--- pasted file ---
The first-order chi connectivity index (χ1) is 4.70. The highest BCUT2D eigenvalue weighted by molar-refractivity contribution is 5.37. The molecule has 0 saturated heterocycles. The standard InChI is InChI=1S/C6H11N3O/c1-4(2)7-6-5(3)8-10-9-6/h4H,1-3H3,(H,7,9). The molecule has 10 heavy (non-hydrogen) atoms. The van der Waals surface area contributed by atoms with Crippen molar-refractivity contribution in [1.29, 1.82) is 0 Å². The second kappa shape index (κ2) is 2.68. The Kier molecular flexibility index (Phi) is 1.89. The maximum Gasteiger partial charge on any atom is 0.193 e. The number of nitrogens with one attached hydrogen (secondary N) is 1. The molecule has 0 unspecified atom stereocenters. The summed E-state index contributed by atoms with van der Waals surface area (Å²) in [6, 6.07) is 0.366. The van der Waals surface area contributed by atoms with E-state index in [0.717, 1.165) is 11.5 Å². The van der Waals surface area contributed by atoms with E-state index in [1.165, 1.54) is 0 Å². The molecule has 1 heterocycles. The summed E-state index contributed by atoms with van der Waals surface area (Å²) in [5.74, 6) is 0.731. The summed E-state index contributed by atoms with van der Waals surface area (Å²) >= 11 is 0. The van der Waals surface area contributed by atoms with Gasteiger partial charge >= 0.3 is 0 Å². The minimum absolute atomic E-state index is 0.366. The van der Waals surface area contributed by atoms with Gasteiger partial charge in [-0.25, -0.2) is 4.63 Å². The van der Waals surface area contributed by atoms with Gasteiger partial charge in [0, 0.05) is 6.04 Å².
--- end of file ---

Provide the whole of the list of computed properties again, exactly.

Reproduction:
The first-order chi connectivity index (χ1) is 4.70. The highest BCUT2D eigenvalue weighted by molar-refractivity contribution is 5.37. The molecule has 0 saturated heterocycles. The standard InChI is InChI=1S/C6H11N3O/c1-4(2)7-6-5(3)8-10-9-6/h4H,1-3H3,(H,7,9). The molecule has 10 heavy (non-hydrogen) atoms. The van der Waals surface area contributed by atoms with Crippen molar-refractivity contribution in [1.29, 1.82) is 0 Å². The second kappa shape index (κ2) is 2.68. The Kier molecular flexibility index (Phi) is 1.89. The maximum Gasteiger partial charge on any atom is 0.193 e. The number of nitrogens with one attached hydrogen (secondary N) is 1. The molecule has 0 unspecified atom stereocenters. The summed E-state index contributed by atoms with van der Waals surface area (Å²) in [6, 6.07) is 0.366. The van der Waals surface area contributed by atoms with E-state index in [0.717, 1.165) is 11.5 Å². The van der Waals surface area contributed by atoms with E-state index in [1.165, 1.54) is 0 Å². The molecule has 1 heterocycles. The summed E-state index contributed by atoms with van der Waals surface area (Å²) in [5.74, 6) is 0.731. The summed E-state index contributed by atoms with van der Waals surface area (Å²) >= 11 is 0. The van der Waals surface area contributed by atoms with Gasteiger partial charge >= 0.3 is 0 Å². The minimum absolute atomic E-state index is 0.366. The van der Waals surface area contributed by atoms with Gasteiger partial charge in [-0.25, -0.2) is 4.63 Å². The van der Waals surface area contributed by atoms with Gasteiger partial charge in [0, 0.05) is 6.04 Å².